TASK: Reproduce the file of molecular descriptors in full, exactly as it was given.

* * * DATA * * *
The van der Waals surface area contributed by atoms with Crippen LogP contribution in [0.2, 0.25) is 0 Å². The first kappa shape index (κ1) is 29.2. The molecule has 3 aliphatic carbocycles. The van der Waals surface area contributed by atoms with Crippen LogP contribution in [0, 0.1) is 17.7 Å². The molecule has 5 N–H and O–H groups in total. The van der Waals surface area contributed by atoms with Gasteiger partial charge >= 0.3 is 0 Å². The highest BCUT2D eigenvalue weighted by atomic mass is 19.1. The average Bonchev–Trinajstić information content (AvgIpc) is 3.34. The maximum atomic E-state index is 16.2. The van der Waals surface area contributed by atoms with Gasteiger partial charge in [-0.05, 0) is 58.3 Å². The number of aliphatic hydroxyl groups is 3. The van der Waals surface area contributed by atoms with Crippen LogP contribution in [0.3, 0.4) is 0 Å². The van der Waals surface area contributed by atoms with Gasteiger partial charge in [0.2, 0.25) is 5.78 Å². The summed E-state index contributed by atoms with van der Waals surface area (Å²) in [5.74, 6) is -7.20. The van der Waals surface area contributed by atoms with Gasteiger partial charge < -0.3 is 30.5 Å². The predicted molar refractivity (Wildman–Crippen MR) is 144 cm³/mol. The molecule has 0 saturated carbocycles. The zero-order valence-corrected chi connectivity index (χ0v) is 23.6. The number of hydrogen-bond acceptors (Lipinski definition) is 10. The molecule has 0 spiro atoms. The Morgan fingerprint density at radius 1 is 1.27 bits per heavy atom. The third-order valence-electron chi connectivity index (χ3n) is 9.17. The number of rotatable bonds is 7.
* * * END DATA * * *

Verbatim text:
The van der Waals surface area contributed by atoms with Crippen LogP contribution in [0.2, 0.25) is 0 Å². The first kappa shape index (κ1) is 29.2. The molecule has 3 aliphatic carbocycles. The van der Waals surface area contributed by atoms with Crippen LogP contribution in [0, 0.1) is 17.7 Å². The molecule has 5 N–H and O–H groups in total. The van der Waals surface area contributed by atoms with Gasteiger partial charge >= 0.3 is 0 Å². The highest BCUT2D eigenvalue weighted by atomic mass is 19.1. The average Bonchev–Trinajstić information content (AvgIpc) is 3.34. The maximum atomic E-state index is 16.2. The van der Waals surface area contributed by atoms with Gasteiger partial charge in [-0.05, 0) is 58.3 Å². The number of aliphatic hydroxyl groups is 3. The van der Waals surface area contributed by atoms with Crippen LogP contribution in [0.3, 0.4) is 0 Å². The van der Waals surface area contributed by atoms with Gasteiger partial charge in [0.2, 0.25) is 5.78 Å². The summed E-state index contributed by atoms with van der Waals surface area (Å²) in [5.74, 6) is -7.20. The van der Waals surface area contributed by atoms with Gasteiger partial charge < -0.3 is 30.5 Å². The predicted molar refractivity (Wildman–Crippen MR) is 144 cm³/mol. The molecule has 0 saturated carbocycles. The zero-order valence-corrected chi connectivity index (χ0v) is 23.6. The number of hydrogen-bond acceptors (Lipinski definition) is 10. The molecule has 0 spiro atoms. The Morgan fingerprint density at radius 1 is 1.27 bits per heavy atom. The third-order valence-electron chi connectivity index (χ3n) is 9.17. The number of rotatable bonds is 7.